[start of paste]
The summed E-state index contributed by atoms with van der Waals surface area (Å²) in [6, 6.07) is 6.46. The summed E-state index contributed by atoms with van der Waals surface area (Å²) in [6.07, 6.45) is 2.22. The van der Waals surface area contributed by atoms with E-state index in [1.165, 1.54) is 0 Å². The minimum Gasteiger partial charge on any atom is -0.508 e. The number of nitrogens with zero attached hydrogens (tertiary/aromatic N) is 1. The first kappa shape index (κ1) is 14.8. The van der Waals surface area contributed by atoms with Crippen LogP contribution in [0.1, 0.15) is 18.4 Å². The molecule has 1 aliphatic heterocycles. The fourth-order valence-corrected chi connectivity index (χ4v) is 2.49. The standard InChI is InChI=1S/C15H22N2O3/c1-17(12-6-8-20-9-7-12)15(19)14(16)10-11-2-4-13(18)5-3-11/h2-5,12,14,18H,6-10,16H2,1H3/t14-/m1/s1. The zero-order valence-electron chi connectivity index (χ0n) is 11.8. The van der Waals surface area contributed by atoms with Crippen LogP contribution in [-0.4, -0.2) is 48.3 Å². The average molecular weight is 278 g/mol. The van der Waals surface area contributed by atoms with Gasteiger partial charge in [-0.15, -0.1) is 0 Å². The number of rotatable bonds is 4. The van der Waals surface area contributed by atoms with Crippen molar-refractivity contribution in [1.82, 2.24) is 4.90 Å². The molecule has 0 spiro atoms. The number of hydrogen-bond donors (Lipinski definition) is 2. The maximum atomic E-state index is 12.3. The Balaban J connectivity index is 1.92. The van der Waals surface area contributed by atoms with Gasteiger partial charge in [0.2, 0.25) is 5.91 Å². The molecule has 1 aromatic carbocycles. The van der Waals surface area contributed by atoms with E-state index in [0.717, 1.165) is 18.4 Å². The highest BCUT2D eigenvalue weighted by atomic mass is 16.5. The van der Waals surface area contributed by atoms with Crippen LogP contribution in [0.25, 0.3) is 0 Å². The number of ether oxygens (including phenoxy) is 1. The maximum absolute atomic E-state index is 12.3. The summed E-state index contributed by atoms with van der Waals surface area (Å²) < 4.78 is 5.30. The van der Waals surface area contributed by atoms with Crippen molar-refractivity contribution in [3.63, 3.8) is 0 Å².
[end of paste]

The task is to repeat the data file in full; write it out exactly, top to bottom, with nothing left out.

The summed E-state index contributed by atoms with van der Waals surface area (Å²) in [6, 6.07) is 6.46. The summed E-state index contributed by atoms with van der Waals surface area (Å²) in [6.07, 6.45) is 2.22. The van der Waals surface area contributed by atoms with E-state index in [1.165, 1.54) is 0 Å². The minimum Gasteiger partial charge on any atom is -0.508 e. The number of nitrogens with zero attached hydrogens (tertiary/aromatic N) is 1. The first kappa shape index (κ1) is 14.8. The van der Waals surface area contributed by atoms with Crippen LogP contribution in [0.1, 0.15) is 18.4 Å². The molecule has 1 aliphatic heterocycles. The fourth-order valence-corrected chi connectivity index (χ4v) is 2.49. The standard InChI is InChI=1S/C15H22N2O3/c1-17(12-6-8-20-9-7-12)15(19)14(16)10-11-2-4-13(18)5-3-11/h2-5,12,14,18H,6-10,16H2,1H3/t14-/m1/s1. The zero-order valence-electron chi connectivity index (χ0n) is 11.8. The van der Waals surface area contributed by atoms with Crippen LogP contribution in [-0.4, -0.2) is 48.3 Å². The average molecular weight is 278 g/mol. The van der Waals surface area contributed by atoms with Gasteiger partial charge in [-0.15, -0.1) is 0 Å². The number of rotatable bonds is 4. The van der Waals surface area contributed by atoms with Crippen molar-refractivity contribution in [1.82, 2.24) is 4.90 Å². The molecule has 0 spiro atoms. The number of hydrogen-bond donors (Lipinski definition) is 2. The maximum atomic E-state index is 12.3. The Balaban J connectivity index is 1.92. The van der Waals surface area contributed by atoms with Gasteiger partial charge in [0.2, 0.25) is 5.91 Å². The molecule has 1 aromatic carbocycles. The van der Waals surface area contributed by atoms with E-state index in [0.717, 1.165) is 18.4 Å². The highest BCUT2D eigenvalue weighted by atomic mass is 16.5. The van der Waals surface area contributed by atoms with Crippen LogP contribution in [0.25, 0.3) is 0 Å². The number of ether oxygens (including phenoxy) is 1. The maximum absolute atomic E-state index is 12.3. The summed E-state index contributed by atoms with van der Waals surface area (Å²) < 4.78 is 5.30. The van der Waals surface area contributed by atoms with Crippen molar-refractivity contribution in [3.63, 3.8) is 0 Å².